Skin Care Technician Salary and Career Facts
Learn about the education options and state licensing requirements for skin care technicians. Review the types of beauty treatments they perform, and find out how much a skin care technician typically earns. Schools offering Esthetics degrees can also be found in these popular choices.
What Does a Skin Care Technician Do?
As a skin care technician, also known as an esthetician, you would work in a beauty salon or day spa with individual clients seeking a variety of skin care services. In addition to giving typical treatments like manual and electrical facials, you also perform chemical peels, hair removal, skin analysis, body treatments, massages and more. In a salon, you work with a variety of skin care products like facial and body masks, moisturizers and oils, as well as skin care materials like extraction instruments, lasers and electrical current and microdermabrasion tools. You may advise clients regarding skin care techniques and product recommendations based on their skin types and issues. If a client has skin issues that are beyond your scope of practice, you may refer her or him to a dermatologist. In the table below, you can learn some additional details about this career:
|Degree Required||Diploma or certificate|
|Education Field of Study||Cosmetology, esthetics|
|Key Responsibilities||Perform various skin treatments for clients, provide advice to clients, refer clients to dermatologists|
|Licensure Requirements||Licensure required through state cosmetology boards|
|Job Growth (2014-2024)*||12%|
|Median Salary (2015)*||$30,090|
Source: *U.S. Bureau of Labor Statistics
What Education Do I Need to Be a Skin Care Technician?
Most skin care technicians complete a diploma or certificate program in esthetics. These programs are commonly offered at community colleges and beauty schools. Some schools offer Associate of Applied Science (A.A.S.) degree programs in esthetics, but most associate's degree programs are in cosmetology with a specialization in esthetics. If you enroll in a diploma or certificate program, you can expect to be in school for about a year or less. Associate's degree programs generally take two years to complete.
Esthetics education programs teach you how to care for skin and manage skin problems through a variety of techniques. Opportunities are available to work in a student beauty salon, practicing on real clients and fulfilling the requirements that individual states have for the licensing of estheticians. You also learn about safety and sanitation, basic anatomy and physiology and laws and regulations for estheticians.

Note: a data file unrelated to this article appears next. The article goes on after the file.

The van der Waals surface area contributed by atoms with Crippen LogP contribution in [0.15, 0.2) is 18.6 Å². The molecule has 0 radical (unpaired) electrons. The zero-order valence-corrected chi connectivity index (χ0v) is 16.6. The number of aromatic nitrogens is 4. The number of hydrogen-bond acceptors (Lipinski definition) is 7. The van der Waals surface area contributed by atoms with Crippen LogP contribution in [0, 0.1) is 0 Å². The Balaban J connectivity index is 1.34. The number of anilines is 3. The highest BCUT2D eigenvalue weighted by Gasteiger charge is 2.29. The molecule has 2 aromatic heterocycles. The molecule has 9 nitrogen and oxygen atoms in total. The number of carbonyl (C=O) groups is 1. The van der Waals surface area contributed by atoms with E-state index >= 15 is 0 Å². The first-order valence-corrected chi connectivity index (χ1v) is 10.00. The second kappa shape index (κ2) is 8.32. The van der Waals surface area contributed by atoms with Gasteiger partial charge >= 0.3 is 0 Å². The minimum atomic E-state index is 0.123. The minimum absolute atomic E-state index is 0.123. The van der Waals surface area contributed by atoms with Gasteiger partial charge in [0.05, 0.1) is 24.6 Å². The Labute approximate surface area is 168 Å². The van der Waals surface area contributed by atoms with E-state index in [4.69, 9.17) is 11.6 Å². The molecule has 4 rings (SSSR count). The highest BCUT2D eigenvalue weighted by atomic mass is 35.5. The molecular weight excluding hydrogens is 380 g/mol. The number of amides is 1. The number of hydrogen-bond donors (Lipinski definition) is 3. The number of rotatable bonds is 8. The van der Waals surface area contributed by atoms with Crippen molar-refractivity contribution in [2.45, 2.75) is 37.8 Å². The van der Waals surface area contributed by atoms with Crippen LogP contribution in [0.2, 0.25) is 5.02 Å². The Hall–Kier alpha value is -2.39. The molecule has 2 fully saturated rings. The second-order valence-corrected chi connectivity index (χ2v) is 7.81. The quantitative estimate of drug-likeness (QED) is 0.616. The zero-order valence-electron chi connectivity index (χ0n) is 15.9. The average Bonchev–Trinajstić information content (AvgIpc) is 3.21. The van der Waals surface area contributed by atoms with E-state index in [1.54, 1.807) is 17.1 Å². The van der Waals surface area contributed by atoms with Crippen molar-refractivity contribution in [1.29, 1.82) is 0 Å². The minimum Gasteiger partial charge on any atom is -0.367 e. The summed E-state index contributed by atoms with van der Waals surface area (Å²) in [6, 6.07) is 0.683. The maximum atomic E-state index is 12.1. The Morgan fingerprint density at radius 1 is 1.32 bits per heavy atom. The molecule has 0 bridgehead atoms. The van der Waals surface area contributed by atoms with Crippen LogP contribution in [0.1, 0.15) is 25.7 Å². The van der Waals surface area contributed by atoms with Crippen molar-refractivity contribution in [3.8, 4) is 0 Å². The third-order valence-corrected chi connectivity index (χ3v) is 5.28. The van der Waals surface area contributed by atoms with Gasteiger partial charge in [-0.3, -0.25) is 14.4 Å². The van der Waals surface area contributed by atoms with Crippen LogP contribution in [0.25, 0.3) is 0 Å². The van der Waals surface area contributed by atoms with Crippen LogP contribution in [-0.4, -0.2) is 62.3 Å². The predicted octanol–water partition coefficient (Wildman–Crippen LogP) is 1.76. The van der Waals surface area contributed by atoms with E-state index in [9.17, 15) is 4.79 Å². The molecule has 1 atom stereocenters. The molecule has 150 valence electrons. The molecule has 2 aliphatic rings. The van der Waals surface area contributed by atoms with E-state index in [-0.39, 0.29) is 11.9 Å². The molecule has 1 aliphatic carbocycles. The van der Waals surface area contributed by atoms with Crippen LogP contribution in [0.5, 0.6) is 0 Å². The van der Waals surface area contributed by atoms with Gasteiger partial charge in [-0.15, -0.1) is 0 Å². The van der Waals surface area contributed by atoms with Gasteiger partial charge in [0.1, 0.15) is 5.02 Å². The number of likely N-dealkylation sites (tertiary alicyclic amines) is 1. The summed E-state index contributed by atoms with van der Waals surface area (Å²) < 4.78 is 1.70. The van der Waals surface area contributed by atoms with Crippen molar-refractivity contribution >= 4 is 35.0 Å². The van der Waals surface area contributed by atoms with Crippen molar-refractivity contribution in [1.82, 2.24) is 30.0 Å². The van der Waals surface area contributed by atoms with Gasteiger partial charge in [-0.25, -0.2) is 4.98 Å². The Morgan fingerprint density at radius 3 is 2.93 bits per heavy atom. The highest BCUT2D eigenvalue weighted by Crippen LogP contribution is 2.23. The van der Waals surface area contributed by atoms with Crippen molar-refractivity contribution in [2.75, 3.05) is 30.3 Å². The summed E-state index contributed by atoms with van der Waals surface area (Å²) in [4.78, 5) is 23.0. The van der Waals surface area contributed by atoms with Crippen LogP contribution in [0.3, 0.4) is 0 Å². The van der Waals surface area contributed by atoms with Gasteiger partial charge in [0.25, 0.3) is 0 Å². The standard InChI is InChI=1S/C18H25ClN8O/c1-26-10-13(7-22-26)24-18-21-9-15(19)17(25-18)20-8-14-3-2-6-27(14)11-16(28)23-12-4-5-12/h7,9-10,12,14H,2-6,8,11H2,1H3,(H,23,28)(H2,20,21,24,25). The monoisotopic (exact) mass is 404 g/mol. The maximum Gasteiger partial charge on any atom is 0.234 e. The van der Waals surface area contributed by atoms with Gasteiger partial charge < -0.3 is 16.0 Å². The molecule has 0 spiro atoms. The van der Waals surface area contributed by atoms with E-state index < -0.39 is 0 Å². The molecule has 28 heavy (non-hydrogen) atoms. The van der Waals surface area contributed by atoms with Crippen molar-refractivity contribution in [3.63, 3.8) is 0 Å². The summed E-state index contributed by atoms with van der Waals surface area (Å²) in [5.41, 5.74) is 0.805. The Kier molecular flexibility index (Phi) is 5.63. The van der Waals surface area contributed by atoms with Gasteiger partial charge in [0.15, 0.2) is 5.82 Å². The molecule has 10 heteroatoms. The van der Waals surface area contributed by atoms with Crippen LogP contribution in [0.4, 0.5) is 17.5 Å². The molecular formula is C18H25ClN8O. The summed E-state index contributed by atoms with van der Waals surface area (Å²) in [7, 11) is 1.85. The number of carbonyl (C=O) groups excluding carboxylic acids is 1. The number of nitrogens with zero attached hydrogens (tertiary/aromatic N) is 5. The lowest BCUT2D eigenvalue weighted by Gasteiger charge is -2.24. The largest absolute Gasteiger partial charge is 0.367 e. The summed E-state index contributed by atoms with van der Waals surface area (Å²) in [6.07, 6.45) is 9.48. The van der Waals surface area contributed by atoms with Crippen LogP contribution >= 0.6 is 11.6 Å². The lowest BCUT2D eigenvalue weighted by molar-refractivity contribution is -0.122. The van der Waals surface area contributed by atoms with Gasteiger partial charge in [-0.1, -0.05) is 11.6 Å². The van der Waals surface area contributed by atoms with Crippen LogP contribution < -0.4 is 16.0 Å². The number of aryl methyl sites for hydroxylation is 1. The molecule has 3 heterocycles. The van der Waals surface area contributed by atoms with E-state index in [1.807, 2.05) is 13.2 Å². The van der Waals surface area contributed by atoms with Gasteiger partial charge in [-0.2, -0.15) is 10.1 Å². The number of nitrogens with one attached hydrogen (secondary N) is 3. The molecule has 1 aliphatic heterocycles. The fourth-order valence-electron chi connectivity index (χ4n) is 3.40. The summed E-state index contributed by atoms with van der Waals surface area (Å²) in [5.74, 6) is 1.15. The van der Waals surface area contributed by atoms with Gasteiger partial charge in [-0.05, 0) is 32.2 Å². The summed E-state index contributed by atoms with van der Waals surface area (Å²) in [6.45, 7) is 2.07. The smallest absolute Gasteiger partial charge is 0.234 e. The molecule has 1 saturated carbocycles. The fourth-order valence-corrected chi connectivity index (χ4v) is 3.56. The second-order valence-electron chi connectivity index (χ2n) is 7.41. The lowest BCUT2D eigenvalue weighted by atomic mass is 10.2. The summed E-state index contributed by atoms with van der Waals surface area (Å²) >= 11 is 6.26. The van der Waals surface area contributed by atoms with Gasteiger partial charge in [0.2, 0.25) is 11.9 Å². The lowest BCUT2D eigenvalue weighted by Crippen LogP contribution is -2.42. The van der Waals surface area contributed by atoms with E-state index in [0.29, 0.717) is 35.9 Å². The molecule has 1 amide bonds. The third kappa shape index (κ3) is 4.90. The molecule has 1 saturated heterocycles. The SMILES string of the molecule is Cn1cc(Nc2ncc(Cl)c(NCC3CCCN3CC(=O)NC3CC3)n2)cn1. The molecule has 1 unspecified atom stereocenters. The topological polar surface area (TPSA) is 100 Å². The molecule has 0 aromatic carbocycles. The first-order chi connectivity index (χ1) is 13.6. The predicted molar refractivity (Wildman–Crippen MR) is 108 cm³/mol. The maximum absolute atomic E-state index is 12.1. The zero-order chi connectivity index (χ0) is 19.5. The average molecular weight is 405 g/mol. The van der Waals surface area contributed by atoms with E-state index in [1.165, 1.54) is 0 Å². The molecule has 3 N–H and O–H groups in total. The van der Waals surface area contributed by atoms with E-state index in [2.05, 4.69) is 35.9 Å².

How Do I Get Licensed?
Estheticians are licensed through state cosmetology boards. To get licensed, you need 600-1500 hours of documented esthetician training, depending on the state where you will be licensed. After paying a licensing fee, you must take written and practical examinations. The practical examination will require you to demonstrate your abilities in front of licensed professionals. After you get licensed, you will have to keep your license current, usually by renewing it every 2-3 years.
How Much Can I Earn?
In 2016, PayScale.com reported that the salary range for estheticians in the 10th-90th percentile was $22,685-$59,392. This broad salary range is a result of the varying prices for skin care services. If you work in a small salon that charges small fees, you will generally make less than estheticians who work in upscale salons that offer skin care services at higher rates. Skin care specialists earned a median annual salary of $30,090 in 2015, according to the U.S. Bureau of Labor Statistics (www.bls.org).
What Are Some Related Alternative Careers?
Similar education and training is required for careers as cosmetologists, manicurists and pedicurists. Cosmetologists perform skin and makeup analysis, facials or scalp treatments and other beauty services. Manicurists and pedicurists typically treat clients' nails, and they may perform services that include cleaning, polishing, decorating and massaging. All of these professionals may work in salons or spas.
To continue researching, browse degree options below for course curriculum, prerequisites and financial aid information. Or, learn more about the subject by reading the related articles below: